More than 700 OpenAI staffers have reportedly threatened to quit on Monday unless the company’s embattled board of directors resigns over its surprise move on Friday to oust Sam Altman from the company.
The furious employees said they “may choose to resign” and join Altman – who took a new gig as head of an AI research unit at Microsoft on Sunday – unless all current OpenAI board members step down and both Altman and OpenAI co-founder Greg Brockman are restored to their posts.
“Your actions have made it obvious that you are incapable of overseeing OpenAI,” the OpenAI employees said, according to a memo obtained by Wired. “We are unable to work for or with people that lack competence, judgement and care for our mission and employees.”
In addition, the workers demanded that OpenAI appoint two new lead independent directors. They floated former Twitter board chairman Bret Taylor and former US Rep. Will Hurd (R-Texas) – who departed OpenAI’s board earlier this year – as acceptable options.
In the scathing memo, the OpenAI workers declared that the board had “jeopardized” their place at the forefront of AI governance and “undermined our mission and company.”
“Microsoft has assured us that there are positions for all OpenAI employees at this new subsidiary should we choose to join,” the workers added.
Noam Brown, a prominent researcher at OpenAI, said the company’s staffers were “united” in their objective.
“This is not a civil war. Unless Sam and Greg are brought back, there will be no OpenAI left to govern,” Brown wrote on X.
As of Sunday, “dozens’ of OpenAI staffers had already quit the firm in protest of Altman’s dismissal, The Information reported. The firm as more than 700 staffers.
OpenAI’s interim CEO Emmett Shear, who stepped in to replace Altman following days of intense negotiations between the board, Microsoft CEO Satya Nadella and other stakeholders, is already scrambling to salvage the situation.
Shear, co-founder of the Amazon-owned video game streaming giant Twitch, pledged to order an independent investigation into the events that led to Altman’s firing, as well as lead an overhaul of OpenAI’s management and leadership team and improve communication with remaining staffers.
“It’s clear that the process and communications around Sam’s removal has been handled very badly, which has seriously damaged our trust,” Shear wrote on X.
Shear has expressed concern about the risks associated with the rapid development of advanced AI – warning at an event earlier this year that the possibility of AI becoming impossible to control “should cause you to s–t your pants.”
Meanwhile, OpenAI chief scientist Ilya Sutskever, the board director who is said to have played a key role in Altman’s shock dismissal, admitted that he wished the situation had been handled differently.
“I deeply regret my participation in the board’s actions. I never intended to harm OpenAI. I love everything we’ve built together and I will do everything I can to reunite the company,” Sutskever said.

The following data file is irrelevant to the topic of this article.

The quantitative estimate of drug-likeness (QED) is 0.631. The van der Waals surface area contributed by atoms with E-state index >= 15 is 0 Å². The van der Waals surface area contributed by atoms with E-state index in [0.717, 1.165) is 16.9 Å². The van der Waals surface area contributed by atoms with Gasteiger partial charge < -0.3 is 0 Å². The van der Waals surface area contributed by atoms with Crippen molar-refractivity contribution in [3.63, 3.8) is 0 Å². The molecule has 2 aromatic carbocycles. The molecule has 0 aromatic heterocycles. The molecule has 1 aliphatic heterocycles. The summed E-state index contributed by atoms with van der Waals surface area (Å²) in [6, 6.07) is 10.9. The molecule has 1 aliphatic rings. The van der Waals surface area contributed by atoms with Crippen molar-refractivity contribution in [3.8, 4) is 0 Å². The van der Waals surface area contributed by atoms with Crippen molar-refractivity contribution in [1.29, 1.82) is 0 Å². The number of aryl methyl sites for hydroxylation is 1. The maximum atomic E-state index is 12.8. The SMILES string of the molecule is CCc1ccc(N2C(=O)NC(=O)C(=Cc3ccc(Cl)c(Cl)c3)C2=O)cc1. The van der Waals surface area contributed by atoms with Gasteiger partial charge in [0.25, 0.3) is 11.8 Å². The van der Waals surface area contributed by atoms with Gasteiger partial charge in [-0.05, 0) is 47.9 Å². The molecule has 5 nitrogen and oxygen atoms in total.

Sutskever and three of the other members of OpenAI’s board shocked Silicon Valley on Friday with a vague announcement that Altman had been dismissed because he was “not consistently candid in his communications” with them. Brockman, the fifth board director, was removed from the board and later resigned entirely in objection of its actions.
OpenAI COO Brad Lightcap provided slightly more detail in a memo to employees on Sunday morning, noting that Altman’s ouster was not related to “malfeasance or anything related to [the company’s] financial, business, safety, or security/privacy practices,” The Information reported.
Shear confirmed that explanation in his lengthy statement on X, writing that the “board did *not* remove Sam over any specific disagreement on safety, their reasoning was completely different from that.”
Elsewhere, a source with knowledge of the board’s thinking told the Financial Times that Altman had simply become “impossible to oversee.”
“There was no one big problem,” the source said. “The board reached the point where they couldn’t believe what Sam told them.”
The sudden move caught the entire AI sector off guard – including Microsoft CEO Satya Nadella, who purportedly found out about what had happened just minutes before the board announced Altman was out. That’s despite the fact that Microsoft owns a 49% stake in OpenAI and had committed more than $13 billion toward its long-term development.
Among those who expressed dismay over the series of events was Third Point chief Dan Loeb, a key Microsoft shareholder who called out “stunningly poor governance” at OpenAI and said he was “surprised $MSFT didn’t insist on stronger representation.”
The firing prompted a flurry of frantic negotiations that culminated in the wee hours of Monday morning, when Nadella announced that Altman and Brockman “will be joining Microsoft to lead a new advanced AI research team.”
“We look forward to moving quickly to provide them with the resources needed for their success,” Nadella said. He added that Microsoft remained “committed to our partnership with OpenAI and [has] confidence in our product roadmap.”
Microsoft shares rallied more than 1% in early trading.
The stunning shakeup has raised doubts about whether OpenAI will be able to maintain its lead in the development of AI tools such as ChatGPT, which has garnered more than 100 million active weekly users since its debut late last year.
Prior to Altman’s removal, OpenAI had planned a tender offer that would boost its valuation to well north of $80 billion. Those plans are now in question.